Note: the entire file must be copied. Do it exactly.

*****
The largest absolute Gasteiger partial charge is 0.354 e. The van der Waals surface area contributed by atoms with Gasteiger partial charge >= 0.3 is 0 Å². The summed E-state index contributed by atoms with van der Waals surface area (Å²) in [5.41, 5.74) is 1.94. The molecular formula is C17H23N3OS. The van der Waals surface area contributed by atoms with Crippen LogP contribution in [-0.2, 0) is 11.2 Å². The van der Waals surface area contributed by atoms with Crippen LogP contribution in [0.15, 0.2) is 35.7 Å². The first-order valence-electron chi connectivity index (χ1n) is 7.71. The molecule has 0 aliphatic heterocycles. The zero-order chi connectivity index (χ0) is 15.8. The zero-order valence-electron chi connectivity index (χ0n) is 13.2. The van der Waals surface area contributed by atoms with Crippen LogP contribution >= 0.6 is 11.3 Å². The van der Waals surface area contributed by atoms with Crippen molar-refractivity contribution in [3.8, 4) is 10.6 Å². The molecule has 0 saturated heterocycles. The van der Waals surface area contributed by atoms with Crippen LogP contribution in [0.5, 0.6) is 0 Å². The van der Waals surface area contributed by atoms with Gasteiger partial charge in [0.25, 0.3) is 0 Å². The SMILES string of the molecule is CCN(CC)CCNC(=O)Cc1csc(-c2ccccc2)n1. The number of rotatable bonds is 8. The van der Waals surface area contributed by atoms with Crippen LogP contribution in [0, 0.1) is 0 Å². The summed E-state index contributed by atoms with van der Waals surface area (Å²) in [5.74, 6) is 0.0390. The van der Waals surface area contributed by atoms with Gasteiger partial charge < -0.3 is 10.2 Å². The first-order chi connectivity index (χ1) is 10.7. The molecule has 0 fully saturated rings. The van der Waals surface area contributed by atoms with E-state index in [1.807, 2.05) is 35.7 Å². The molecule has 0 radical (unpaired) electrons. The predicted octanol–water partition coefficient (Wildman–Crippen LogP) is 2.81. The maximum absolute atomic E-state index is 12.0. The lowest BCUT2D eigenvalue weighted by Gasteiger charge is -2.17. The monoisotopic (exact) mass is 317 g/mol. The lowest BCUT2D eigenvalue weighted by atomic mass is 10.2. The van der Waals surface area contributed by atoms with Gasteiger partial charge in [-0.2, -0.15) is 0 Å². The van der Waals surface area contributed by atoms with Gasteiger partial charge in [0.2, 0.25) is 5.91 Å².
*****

The largest absolute Gasteiger partial charge is 0.354 e. The van der Waals surface area contributed by atoms with Gasteiger partial charge >= 0.3 is 0 Å². The summed E-state index contributed by atoms with van der Waals surface area (Å²) in [5.41, 5.74) is 1.94. The molecular formula is C17H23N3OS. The van der Waals surface area contributed by atoms with Crippen LogP contribution in [-0.2, 0) is 11.2 Å². The van der Waals surface area contributed by atoms with Crippen LogP contribution in [0.15, 0.2) is 35.7 Å². The first-order valence-electron chi connectivity index (χ1n) is 7.71. The molecule has 0 aliphatic heterocycles. The zero-order chi connectivity index (χ0) is 15.8. The zero-order valence-electron chi connectivity index (χ0n) is 13.2. The van der Waals surface area contributed by atoms with Crippen LogP contribution >= 0.6 is 11.3 Å². The van der Waals surface area contributed by atoms with Crippen molar-refractivity contribution in [3.8, 4) is 10.6 Å². The molecule has 0 saturated heterocycles. The van der Waals surface area contributed by atoms with Crippen LogP contribution in [0.5, 0.6) is 0 Å². The van der Waals surface area contributed by atoms with Gasteiger partial charge in [0.25, 0.3) is 0 Å². The SMILES string of the molecule is CCN(CC)CCNC(=O)Cc1csc(-c2ccccc2)n1. The number of rotatable bonds is 8. The van der Waals surface area contributed by atoms with Crippen LogP contribution in [0, 0.1) is 0 Å². The summed E-state index contributed by atoms with van der Waals surface area (Å²) in [5.74, 6) is 0.0390. The van der Waals surface area contributed by atoms with Gasteiger partial charge < -0.3 is 10.2 Å². The first-order chi connectivity index (χ1) is 10.7. The molecule has 0 fully saturated rings. The van der Waals surface area contributed by atoms with E-state index in [1.807, 2.05) is 35.7 Å². The molecule has 0 radical (unpaired) electrons. The predicted octanol–water partition coefficient (Wildman–Crippen LogP) is 2.81. The maximum absolute atomic E-state index is 12.0. The lowest BCUT2D eigenvalue weighted by Gasteiger charge is -2.17. The monoisotopic (exact) mass is 317 g/mol. The lowest BCUT2D eigenvalue weighted by atomic mass is 10.2. The van der Waals surface area contributed by atoms with Gasteiger partial charge in [-0.2, -0.15) is 0 Å². The van der Waals surface area contributed by atoms with Gasteiger partial charge in [0.2, 0.25) is 5.91 Å².